10. I ended up getting the Acrylic Set-top Box Kit for RPi4 tonight over at Microcenter, and it seems like the best option for me. It comes in at about the size of my Intel NUCs. I haven't tested the OTG yet but it looks like it does split out into a USB-C power and gives another USB female connector, it's not tapping into the 5V pins like the Argon did, which took away OTG capability for me. I'll try it out soon and see if I can still use it to emulate a keyboard/mouse to another device from the enclosure. Also I got a separate USB-C M.2 enclosure that does M.2 SATA and NVMe as I have two older SATA M.2s I haven't been able to read with my NVMe enclosure. Am I right in what I've seen from pictures that the Argon M.2 is basically a USB to USB bridge that will bottleneck to USB 3.1 speeds?
  11. I found an interesting little relic tonight I found the 2.10 version of oBlivion/2 for DOS that's got a scrolly on the right side for the Waiting for Call screen on some site that had some old OS/2 BBS files and things. Years ago I was talking to someone about oBV/2 they said they lost the code b/c it was put in an encrypted zip and they lost the password, but the EXE is still around it's about 181k. I got it somewhat working in Dosbox with some fiddling. Just including a screenshot here b/c it's neat-o. They had some interesting things like using an Ansi for part of the screen as a "menu" and another Ansi as a "prompt."
  12. I have a few YM2151s here at home for a synth project, because some "Buy It Now" auctions on eBay sell them in a reel and I figured if I mess up I might as well have some extras, but I haven't bought some YM3012 DACs for them yet. The Sharp X68000 in Japan used a YM2151 but it wasn't release here in the U.S. It had lots of ports too from Capcom and Sega arcade titles that used the YM2151. Lots of neat things you can do in FM synthesis but can't do on a simple pulse/saw/triangle channel.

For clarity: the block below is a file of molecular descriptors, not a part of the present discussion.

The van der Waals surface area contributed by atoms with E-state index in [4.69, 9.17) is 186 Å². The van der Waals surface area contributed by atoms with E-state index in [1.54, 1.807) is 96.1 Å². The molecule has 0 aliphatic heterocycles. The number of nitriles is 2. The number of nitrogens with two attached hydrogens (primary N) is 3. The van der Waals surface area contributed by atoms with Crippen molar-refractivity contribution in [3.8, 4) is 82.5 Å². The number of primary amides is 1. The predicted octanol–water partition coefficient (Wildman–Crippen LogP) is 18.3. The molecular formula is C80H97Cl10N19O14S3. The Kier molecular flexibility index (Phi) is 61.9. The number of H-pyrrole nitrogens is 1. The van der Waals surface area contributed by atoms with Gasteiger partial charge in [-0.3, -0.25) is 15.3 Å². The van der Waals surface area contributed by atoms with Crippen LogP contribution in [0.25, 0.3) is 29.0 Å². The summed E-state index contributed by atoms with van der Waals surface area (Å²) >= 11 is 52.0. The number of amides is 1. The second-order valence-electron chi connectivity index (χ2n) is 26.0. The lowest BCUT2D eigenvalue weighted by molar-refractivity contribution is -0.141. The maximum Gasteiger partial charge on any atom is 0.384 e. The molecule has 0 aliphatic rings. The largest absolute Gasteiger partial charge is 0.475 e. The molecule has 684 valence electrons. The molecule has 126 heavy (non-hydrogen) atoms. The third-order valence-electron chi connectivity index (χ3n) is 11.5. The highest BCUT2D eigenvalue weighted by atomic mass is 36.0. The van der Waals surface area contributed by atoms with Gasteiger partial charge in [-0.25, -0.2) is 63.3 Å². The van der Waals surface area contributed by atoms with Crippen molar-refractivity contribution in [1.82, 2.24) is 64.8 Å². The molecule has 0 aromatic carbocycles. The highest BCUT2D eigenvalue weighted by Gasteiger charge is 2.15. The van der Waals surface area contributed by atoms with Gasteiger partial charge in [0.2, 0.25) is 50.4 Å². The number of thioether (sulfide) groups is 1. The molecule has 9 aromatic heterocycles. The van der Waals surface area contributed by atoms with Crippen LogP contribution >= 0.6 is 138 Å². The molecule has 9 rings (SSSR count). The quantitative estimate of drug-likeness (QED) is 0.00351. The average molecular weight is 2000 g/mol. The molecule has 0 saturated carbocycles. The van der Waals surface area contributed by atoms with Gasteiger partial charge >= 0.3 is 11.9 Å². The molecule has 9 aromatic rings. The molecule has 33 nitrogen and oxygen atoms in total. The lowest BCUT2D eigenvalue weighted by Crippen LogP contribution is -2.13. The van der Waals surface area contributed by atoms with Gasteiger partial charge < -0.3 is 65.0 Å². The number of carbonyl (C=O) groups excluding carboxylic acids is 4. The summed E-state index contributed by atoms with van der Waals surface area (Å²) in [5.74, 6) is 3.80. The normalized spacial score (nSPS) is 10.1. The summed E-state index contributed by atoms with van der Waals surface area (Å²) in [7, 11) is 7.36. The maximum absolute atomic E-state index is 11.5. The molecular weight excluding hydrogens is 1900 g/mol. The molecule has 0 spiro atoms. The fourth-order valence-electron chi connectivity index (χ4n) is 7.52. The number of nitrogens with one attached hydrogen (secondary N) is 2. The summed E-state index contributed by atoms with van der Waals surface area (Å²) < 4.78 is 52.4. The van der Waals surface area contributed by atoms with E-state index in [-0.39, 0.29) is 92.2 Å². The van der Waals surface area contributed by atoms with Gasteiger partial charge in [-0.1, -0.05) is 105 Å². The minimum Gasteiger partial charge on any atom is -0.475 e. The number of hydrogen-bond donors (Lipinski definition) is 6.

13. I have to ask what are the downsides on that one that prompted you to get an Argon case, or was it just that you wanted M.2? It would be really nice to be able to have the cooler tower with copper heat sinks and the M.2 at the same time with a case enclosure around that has good airflow.
  14. This is really neat. I was just wondering what you might do though if you wanted to make the real game or a game like it, and you need Sonic to jump on a trampoline. Wouldn't that mean updating your IRQ table on every frame then, and skipping values that are temporarily off-screen? I was also wondering how vertical parallax might be accomplished.
  15. I've got one of the non-M.2 ones and on my RPi4/8GB and the fan that came with mine is very noisy. It's not *quite* as noisy as a NUC7i7BNH I've got laying around here with a mini leaf blower fan that sounds like the little jet engine that couldn't at 3am if you keep it on automatic fan control, but it's still noticeably noisy. The rest of this doesn't really apply mostly unless you're doing IoT things perhaps but I was also trying to make it work as a USB-C OTG HID keyboard/mouse through ConfigFS and it wouldn't work because the USB-C is actually going through the 5V pins and so I found that you have to take it out of the case whenever you need to do OTG, also I can't get to the display/camera ribbon cable ports on mine. So, because of the OTG issue I leave my case unscrewed and that's not good for the microSD because the plastic goes above and under the card and wants to try to bend the microSD card and break it if you're not careful. I do like the metal of the case though and the label sticker for the GPIO pins. I was thinking of possibly trying out one of those RGB cooler towers but I've got it in my bedroom here hooked to the TV so I don't need lights keeping me up all night. I was also thinking about designing up a case at some point, roomy with a quiet fan hopefully.